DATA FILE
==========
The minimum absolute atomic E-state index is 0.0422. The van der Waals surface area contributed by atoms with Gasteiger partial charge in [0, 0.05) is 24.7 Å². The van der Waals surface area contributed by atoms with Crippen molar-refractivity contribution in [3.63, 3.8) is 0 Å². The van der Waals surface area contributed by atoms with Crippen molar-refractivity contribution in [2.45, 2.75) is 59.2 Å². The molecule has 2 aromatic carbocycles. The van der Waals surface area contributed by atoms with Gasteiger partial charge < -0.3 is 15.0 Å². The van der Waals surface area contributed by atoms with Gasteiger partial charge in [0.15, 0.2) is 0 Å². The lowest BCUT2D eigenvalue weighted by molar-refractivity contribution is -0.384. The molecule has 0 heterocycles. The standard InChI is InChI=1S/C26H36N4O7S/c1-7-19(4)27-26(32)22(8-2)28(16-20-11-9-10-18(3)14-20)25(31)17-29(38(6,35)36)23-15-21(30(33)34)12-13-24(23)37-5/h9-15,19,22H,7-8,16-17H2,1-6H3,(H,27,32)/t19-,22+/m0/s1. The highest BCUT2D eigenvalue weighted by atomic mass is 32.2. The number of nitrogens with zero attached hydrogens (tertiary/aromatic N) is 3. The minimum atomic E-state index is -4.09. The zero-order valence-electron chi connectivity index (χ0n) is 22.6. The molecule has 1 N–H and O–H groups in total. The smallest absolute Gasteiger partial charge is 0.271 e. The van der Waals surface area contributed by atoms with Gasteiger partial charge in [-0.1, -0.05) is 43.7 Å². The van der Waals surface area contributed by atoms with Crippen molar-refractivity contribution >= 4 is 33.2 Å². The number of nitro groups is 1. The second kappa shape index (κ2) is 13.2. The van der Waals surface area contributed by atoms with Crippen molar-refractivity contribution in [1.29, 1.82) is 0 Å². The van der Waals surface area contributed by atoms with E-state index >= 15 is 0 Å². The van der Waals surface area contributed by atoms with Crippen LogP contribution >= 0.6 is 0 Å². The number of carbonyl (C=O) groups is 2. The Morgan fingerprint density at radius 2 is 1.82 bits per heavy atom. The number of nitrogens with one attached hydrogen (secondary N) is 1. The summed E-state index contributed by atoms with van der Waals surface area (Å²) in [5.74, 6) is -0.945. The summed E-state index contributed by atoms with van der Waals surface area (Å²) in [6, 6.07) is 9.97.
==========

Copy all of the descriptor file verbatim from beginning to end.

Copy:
The minimum absolute atomic E-state index is 0.0422. The van der Waals surface area contributed by atoms with Gasteiger partial charge in [0, 0.05) is 24.7 Å². The van der Waals surface area contributed by atoms with Crippen molar-refractivity contribution in [3.63, 3.8) is 0 Å². The van der Waals surface area contributed by atoms with Crippen molar-refractivity contribution in [2.45, 2.75) is 59.2 Å². The molecule has 2 aromatic carbocycles. The van der Waals surface area contributed by atoms with Gasteiger partial charge < -0.3 is 15.0 Å². The van der Waals surface area contributed by atoms with Gasteiger partial charge in [0.15, 0.2) is 0 Å². The lowest BCUT2D eigenvalue weighted by molar-refractivity contribution is -0.384. The molecule has 0 heterocycles. The standard InChI is InChI=1S/C26H36N4O7S/c1-7-19(4)27-26(32)22(8-2)28(16-20-11-9-10-18(3)14-20)25(31)17-29(38(6,35)36)23-15-21(30(33)34)12-13-24(23)37-5/h9-15,19,22H,7-8,16-17H2,1-6H3,(H,27,32)/t19-,22+/m0/s1. The highest BCUT2D eigenvalue weighted by atomic mass is 32.2. The number of nitrogens with zero attached hydrogens (tertiary/aromatic N) is 3. The minimum atomic E-state index is -4.09. The zero-order valence-electron chi connectivity index (χ0n) is 22.6. The molecule has 1 N–H and O–H groups in total. The smallest absolute Gasteiger partial charge is 0.271 e. The van der Waals surface area contributed by atoms with Gasteiger partial charge in [-0.1, -0.05) is 43.7 Å². The van der Waals surface area contributed by atoms with Crippen molar-refractivity contribution >= 4 is 33.2 Å². The number of nitro groups is 1. The second kappa shape index (κ2) is 13.2. The van der Waals surface area contributed by atoms with Crippen molar-refractivity contribution in [1.29, 1.82) is 0 Å². The van der Waals surface area contributed by atoms with E-state index >= 15 is 0 Å². The van der Waals surface area contributed by atoms with Crippen LogP contribution >= 0.6 is 0 Å². The number of carbonyl (C=O) groups is 2. The Morgan fingerprint density at radius 2 is 1.82 bits per heavy atom. The number of nitrogens with one attached hydrogen (secondary N) is 1. The summed E-state index contributed by atoms with van der Waals surface area (Å²) in [5.74, 6) is -0.945. The summed E-state index contributed by atoms with van der Waals surface area (Å²) in [6, 6.07) is 9.97.